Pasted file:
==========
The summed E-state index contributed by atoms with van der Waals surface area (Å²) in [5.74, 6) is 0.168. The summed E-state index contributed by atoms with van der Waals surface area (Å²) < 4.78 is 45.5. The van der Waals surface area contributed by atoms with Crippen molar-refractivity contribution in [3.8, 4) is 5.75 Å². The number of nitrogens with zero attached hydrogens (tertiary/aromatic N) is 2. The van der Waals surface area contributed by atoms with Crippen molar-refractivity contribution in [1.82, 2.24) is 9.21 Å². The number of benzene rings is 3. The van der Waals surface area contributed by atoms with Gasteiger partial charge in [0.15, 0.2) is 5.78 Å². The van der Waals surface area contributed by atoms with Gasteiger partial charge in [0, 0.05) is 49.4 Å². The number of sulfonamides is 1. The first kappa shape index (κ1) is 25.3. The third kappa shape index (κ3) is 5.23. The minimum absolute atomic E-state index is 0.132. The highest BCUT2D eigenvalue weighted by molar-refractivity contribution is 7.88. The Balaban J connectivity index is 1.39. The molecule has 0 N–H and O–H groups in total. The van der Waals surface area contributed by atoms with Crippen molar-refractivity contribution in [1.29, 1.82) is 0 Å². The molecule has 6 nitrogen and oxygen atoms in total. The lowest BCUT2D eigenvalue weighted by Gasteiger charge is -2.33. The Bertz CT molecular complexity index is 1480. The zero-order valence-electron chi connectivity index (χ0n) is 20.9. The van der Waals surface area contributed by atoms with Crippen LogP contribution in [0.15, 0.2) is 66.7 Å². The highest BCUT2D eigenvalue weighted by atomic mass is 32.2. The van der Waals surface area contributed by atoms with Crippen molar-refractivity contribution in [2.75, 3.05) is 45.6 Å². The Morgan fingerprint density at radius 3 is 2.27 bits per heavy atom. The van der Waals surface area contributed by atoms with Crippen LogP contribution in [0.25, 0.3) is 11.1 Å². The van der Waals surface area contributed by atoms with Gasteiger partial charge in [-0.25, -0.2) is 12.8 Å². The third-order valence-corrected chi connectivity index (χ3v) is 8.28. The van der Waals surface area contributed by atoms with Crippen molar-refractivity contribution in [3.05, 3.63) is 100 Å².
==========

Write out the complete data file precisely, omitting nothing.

The summed E-state index contributed by atoms with van der Waals surface area (Å²) in [5.74, 6) is 0.168. The summed E-state index contributed by atoms with van der Waals surface area (Å²) < 4.78 is 45.5. The van der Waals surface area contributed by atoms with Crippen molar-refractivity contribution in [3.8, 4) is 5.75 Å². The number of nitrogens with zero attached hydrogens (tertiary/aromatic N) is 2. The van der Waals surface area contributed by atoms with Crippen molar-refractivity contribution in [1.82, 2.24) is 9.21 Å². The number of benzene rings is 3. The van der Waals surface area contributed by atoms with Gasteiger partial charge in [0.15, 0.2) is 5.78 Å². The van der Waals surface area contributed by atoms with Gasteiger partial charge in [0, 0.05) is 49.4 Å². The number of sulfonamides is 1. The first kappa shape index (κ1) is 25.3. The third kappa shape index (κ3) is 5.23. The minimum absolute atomic E-state index is 0.132. The highest BCUT2D eigenvalue weighted by molar-refractivity contribution is 7.88. The Balaban J connectivity index is 1.39. The molecule has 0 N–H and O–H groups in total. The van der Waals surface area contributed by atoms with Crippen molar-refractivity contribution in [1.29, 1.82) is 0 Å². The molecule has 6 nitrogen and oxygen atoms in total. The lowest BCUT2D eigenvalue weighted by Gasteiger charge is -2.33. The Bertz CT molecular complexity index is 1480. The zero-order valence-electron chi connectivity index (χ0n) is 20.9. The van der Waals surface area contributed by atoms with Crippen LogP contribution in [0.15, 0.2) is 66.7 Å². The highest BCUT2D eigenvalue weighted by atomic mass is 32.2. The van der Waals surface area contributed by atoms with Crippen molar-refractivity contribution in [2.75, 3.05) is 45.6 Å². The Morgan fingerprint density at radius 3 is 2.27 bits per heavy atom. The van der Waals surface area contributed by atoms with Crippen LogP contribution in [0.25, 0.3) is 11.1 Å². The van der Waals surface area contributed by atoms with Gasteiger partial charge in [-0.25, -0.2) is 12.8 Å². The third-order valence-corrected chi connectivity index (χ3v) is 8.28. The van der Waals surface area contributed by atoms with Crippen molar-refractivity contribution in [3.05, 3.63) is 100 Å².